The Economist weighs with a cover story on the recommendations of the Iraq Study Group. From the leader:
What will not help is scuttling from Iraq before exhausting every possible effort to put the country back together. The Baker-Hamilton group is right to say that America should neither leave precipitously nor stay forever. Leaning harder on Iraq's politicians is an excellent idea. But setting an arbitrary deadline of early 2008 for most of the soldiers to depart risks weakening America's bargaining power, intensifying instead of dampening the fighting and projecting an image of weakness that will embolden enemies everywhere. On this recommendation, Mr Bush needs to insist on his prerogatives as custodian of America's foreign policy and just say no.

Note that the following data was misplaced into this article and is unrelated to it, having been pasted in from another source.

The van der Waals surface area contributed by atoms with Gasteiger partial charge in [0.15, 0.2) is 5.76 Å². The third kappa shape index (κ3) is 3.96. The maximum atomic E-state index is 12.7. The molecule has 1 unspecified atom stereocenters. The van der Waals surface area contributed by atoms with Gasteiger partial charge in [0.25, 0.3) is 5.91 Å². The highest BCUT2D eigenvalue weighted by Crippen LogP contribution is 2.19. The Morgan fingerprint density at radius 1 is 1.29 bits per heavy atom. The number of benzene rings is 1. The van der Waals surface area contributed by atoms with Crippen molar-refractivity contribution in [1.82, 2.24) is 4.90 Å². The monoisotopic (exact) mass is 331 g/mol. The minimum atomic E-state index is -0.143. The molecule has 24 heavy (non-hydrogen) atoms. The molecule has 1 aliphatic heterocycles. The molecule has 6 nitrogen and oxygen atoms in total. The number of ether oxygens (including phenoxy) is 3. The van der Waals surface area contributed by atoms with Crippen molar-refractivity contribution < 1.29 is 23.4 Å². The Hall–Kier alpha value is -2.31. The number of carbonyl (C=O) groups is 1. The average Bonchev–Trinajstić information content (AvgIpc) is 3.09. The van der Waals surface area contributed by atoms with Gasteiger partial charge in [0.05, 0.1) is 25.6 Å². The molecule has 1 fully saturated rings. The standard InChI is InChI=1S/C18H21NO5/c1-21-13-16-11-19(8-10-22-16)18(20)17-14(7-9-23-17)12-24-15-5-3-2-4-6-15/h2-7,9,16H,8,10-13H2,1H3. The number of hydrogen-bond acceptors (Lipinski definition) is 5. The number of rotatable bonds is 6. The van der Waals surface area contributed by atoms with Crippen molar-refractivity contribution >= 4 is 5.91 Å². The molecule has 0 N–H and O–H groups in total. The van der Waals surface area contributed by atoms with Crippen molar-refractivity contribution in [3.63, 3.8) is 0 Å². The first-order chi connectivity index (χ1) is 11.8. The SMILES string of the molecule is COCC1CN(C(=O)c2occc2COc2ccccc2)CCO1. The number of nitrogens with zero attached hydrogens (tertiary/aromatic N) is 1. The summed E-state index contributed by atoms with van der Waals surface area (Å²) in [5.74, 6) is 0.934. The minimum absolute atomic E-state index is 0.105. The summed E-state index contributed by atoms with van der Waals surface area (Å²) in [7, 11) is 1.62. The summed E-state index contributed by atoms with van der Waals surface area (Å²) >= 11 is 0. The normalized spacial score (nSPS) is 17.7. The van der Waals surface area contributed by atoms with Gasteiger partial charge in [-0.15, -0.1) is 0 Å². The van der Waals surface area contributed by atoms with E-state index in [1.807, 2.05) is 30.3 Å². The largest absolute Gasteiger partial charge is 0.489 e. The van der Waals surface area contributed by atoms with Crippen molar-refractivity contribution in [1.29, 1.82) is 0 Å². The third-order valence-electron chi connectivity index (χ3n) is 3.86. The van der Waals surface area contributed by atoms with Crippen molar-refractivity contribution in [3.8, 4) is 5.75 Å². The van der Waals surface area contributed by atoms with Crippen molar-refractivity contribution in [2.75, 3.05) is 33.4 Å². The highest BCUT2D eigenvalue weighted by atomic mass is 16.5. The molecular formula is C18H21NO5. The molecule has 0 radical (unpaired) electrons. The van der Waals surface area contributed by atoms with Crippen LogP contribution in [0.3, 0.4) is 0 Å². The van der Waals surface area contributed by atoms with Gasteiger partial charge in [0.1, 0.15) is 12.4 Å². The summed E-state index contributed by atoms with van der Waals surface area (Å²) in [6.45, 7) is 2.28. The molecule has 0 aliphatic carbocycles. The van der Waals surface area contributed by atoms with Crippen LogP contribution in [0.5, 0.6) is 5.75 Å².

I forget who in the shrillosphere has said the best way to determine an effective foreign policy is to do the opposite of whatever Bill Kristol is advocating at any given point. I’d like to extend this principle to the Economist’s analysis of the war in Iraq. As far as I can tell, the newspaper's editorialists have never been right about any aspect of Iraq policy.